I've written a lot of stories, and one thing I've learned is that stories have a life. They want to be read, and they're brought to life by readers. Readers give them meaning, give them substance and fulfill their destinies. Stories aren't picky about who reads them. They welcome everyone. Money means nothing to them - they don't care how much the reader paid and they equally don't care how much the author made. Stories want to live and they want to be a part of your life. I often think of them as like paper boats you place upon a stream. You never know where they'll end up!
"Author of curiously engaging novellas. His stories are not driven by action but by mood and metaphysics. His premises often begin with fairly standard, often vaguely science-fiction concepts, but he spins those concepts out into melancholy, thoughtful tales in which he explores the emotion and (often) dislocation that people feel when confronted by something outside their normal experience." - Devon Kappa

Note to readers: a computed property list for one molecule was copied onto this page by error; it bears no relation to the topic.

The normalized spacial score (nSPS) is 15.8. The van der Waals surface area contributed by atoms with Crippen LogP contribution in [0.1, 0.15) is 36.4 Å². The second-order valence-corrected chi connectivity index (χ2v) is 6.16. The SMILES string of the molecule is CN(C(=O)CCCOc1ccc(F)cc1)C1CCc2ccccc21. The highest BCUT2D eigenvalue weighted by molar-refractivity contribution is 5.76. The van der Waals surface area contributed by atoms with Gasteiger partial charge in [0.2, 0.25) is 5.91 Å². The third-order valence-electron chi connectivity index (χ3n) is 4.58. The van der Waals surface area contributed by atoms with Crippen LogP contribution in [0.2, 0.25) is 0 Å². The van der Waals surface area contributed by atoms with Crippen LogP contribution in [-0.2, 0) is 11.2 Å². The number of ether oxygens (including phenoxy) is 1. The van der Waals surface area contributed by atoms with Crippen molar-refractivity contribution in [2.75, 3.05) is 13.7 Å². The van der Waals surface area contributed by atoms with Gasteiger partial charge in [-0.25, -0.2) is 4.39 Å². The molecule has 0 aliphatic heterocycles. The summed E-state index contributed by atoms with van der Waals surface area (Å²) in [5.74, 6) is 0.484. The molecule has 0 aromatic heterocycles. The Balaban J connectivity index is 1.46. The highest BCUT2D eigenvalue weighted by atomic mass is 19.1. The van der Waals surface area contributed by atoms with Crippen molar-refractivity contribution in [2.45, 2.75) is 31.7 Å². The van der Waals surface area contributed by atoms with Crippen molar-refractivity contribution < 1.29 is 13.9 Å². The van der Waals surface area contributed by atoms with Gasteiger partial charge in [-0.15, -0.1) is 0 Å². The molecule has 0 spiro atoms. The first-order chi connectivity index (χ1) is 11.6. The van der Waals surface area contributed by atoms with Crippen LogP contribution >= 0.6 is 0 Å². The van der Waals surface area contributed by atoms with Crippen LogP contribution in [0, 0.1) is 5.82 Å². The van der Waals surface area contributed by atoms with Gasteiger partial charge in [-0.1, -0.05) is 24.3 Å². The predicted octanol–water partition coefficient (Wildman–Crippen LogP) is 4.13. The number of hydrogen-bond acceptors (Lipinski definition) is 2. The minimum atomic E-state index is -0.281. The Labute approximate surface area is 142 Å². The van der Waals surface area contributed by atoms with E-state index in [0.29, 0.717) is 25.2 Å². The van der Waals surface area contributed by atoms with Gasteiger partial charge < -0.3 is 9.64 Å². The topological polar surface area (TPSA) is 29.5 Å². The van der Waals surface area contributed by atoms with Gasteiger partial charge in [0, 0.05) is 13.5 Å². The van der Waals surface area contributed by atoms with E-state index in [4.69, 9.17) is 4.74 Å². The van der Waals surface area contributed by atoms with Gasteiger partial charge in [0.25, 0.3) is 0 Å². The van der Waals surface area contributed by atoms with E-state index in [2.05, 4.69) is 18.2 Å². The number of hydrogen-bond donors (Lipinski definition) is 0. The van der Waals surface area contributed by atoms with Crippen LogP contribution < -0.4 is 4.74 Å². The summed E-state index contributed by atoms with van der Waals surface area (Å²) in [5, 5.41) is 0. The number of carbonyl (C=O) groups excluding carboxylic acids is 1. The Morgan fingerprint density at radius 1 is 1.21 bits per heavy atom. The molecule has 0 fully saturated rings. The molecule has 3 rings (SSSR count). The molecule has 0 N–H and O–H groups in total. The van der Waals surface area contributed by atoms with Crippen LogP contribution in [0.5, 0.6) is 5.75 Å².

on July 15, 2011 :
Time Zone is the best time travel book yet.
It deals with the problem of time and fate and what must happen if you slip the time stream. You change things, but not in a way you control, and you come out different from the person who went in.
What makes the book exceptional is that it illustrates what it's saying by its structure. The reader walks into a series of vignettes that don't seem connected. But they are, and you're experiencing the story the way the characters do.
By the time you exit this short book, you've come to identify with the characters, to understand their journey, what they've given up for their adventure and what they've gained.
Warning: The linear time travel story, where the hero goes back and changes an outcome, will never seem as convincing after Time Zone.
(review of free book)